In the Information, Communications and Entertainment (“ICE”) markets, deep-pocketed ventures operate throughout the marketplace with extensive vertical and horizontal integration.  It makes no sense to assume any ICE venture involving major incumbents, such as AT&T and Time Warner, operate in mutually exclusive market segments.  Decision makers do not seem willing, or able to understand that the Internet ecosystem seamlessly combines conduit and content and the ICE marketplace has fully integrated converging markets and technologies.
            Consider the conditionally approved acquisition of NBC-Universal by Comcast in 2011.  Even then, Comcast operated extensively in both content creation and content delivery.  It made no sense to consider the deal as solely occurring in a vertical “food chain” with Comcast a downstream distributor of content created mostly by unaffiliated ventures such as NBC.  In 2011, Comcast had 100% ownership interests in content networks including E!, Golf Channel Versus, G4, and dozens of regional sports networks, with minority interests in dozens of other networks.  See at p. 177.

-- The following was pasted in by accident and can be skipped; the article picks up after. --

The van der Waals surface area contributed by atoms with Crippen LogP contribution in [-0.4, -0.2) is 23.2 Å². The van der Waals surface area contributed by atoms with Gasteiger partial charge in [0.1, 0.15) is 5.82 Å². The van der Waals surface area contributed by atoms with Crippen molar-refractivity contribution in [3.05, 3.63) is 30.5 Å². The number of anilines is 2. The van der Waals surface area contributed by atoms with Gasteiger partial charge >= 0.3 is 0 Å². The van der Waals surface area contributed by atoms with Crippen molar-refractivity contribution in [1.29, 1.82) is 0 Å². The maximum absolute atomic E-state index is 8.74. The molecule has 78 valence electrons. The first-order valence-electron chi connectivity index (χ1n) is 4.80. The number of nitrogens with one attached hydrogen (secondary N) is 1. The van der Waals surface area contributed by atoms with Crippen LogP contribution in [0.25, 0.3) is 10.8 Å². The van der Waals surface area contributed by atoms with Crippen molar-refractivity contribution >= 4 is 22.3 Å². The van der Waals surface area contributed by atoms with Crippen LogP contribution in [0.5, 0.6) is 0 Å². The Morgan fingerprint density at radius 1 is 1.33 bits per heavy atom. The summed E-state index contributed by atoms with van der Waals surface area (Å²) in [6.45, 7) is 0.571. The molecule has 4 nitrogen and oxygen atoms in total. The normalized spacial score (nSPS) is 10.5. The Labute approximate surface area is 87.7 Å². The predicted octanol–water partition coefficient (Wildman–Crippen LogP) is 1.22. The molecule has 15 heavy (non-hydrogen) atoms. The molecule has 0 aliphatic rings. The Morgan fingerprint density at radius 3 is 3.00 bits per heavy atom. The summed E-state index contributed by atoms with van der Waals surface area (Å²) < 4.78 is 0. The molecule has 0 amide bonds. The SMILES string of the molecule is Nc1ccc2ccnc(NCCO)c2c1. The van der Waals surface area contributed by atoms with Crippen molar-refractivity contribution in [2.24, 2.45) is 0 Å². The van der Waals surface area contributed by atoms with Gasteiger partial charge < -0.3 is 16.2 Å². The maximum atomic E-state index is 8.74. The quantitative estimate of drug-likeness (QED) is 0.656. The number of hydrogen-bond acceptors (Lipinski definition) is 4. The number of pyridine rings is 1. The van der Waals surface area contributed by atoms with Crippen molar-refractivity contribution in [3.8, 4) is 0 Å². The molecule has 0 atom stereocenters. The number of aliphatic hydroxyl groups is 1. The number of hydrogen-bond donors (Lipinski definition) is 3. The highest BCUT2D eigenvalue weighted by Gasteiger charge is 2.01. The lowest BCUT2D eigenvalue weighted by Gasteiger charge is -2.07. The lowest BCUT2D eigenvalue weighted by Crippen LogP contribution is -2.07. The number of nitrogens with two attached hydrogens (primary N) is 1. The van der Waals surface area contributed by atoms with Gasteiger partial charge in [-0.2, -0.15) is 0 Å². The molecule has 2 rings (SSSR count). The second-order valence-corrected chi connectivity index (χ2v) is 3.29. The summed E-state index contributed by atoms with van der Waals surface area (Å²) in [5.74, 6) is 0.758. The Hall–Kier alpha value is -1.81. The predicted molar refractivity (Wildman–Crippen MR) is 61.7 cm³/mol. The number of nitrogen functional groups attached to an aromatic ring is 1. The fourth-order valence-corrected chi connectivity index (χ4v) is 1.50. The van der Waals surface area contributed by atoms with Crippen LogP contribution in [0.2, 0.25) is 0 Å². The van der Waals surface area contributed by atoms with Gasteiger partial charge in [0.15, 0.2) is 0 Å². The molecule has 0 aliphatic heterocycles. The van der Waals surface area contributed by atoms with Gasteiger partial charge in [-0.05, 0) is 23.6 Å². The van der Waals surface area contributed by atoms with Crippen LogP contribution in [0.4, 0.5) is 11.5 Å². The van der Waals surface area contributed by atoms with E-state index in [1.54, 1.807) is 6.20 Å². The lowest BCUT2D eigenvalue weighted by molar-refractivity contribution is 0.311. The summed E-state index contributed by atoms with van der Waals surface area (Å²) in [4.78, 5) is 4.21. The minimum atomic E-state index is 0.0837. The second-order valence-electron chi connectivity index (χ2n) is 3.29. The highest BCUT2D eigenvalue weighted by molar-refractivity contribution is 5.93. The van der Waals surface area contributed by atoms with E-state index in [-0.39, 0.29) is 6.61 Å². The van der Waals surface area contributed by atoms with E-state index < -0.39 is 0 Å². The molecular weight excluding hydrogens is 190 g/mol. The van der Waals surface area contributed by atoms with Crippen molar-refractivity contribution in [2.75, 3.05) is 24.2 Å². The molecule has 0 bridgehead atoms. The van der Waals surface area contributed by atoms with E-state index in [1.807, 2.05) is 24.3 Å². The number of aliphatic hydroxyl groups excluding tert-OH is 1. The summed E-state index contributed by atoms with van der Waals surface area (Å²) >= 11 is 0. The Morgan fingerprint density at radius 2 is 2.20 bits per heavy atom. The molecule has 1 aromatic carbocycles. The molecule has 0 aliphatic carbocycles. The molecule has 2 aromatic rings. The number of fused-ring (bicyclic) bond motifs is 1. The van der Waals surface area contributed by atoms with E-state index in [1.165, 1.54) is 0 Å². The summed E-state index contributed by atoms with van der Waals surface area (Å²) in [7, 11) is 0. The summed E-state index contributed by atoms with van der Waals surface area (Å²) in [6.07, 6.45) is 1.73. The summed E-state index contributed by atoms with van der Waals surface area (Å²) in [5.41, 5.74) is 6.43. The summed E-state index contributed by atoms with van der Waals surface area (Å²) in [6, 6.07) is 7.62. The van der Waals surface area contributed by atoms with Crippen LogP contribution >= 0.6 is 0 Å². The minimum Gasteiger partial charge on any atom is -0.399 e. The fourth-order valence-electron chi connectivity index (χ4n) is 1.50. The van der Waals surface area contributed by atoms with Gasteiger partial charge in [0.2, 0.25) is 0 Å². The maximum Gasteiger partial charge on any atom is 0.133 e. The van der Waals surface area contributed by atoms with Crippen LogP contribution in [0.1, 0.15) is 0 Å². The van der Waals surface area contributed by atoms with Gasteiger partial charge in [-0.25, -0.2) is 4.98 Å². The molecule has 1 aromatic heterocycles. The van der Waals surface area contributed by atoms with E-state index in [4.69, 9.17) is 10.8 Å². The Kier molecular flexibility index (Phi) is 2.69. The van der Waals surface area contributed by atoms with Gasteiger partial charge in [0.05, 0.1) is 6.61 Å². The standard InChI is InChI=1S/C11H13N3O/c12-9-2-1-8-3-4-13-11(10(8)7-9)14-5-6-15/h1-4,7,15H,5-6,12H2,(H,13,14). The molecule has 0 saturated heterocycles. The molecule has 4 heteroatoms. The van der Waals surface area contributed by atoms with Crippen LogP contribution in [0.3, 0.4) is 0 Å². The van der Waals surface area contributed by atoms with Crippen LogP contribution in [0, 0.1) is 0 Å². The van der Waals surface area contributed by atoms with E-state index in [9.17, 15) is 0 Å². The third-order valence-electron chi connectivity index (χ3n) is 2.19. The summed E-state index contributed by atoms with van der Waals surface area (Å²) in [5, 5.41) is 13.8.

It seems that competition policy models do not easily lose traction after having made the transition from academic theory, to preferred model by stakeholders, to conventional wisdom. For example, the Chicago School and now case precedent hold that no venture would ever deliberately underprice a good or service for any period of time beyond a blockbuster sale, e.g., the day after Thanksgiving (“Black Friday”).  The prevailing wisdom concludes that the underpricing company would have no good likelihood for recouping its losses, particularly in competitive markets that would foreclose gouging.  How then can judges and academics—including Chicago School economists—make sense of the ongoing business plan of Amazon and other Internet “unicorns” to forgo profits for years in the pursuit of market share and expanding “shelf-space” for products and services?
            Day by day consumer safeguards evaporate in the ICE marketplace.  I am not endorsing ex ante remedies that anticipate problems, but may well create their own through inflexibility.  But in this current environment, even ex post responses to legitimate complaints do not appear necessary. Who needs a largely impartial and qualified referee when economic doctrine assumes the market can solve or prevent all ills?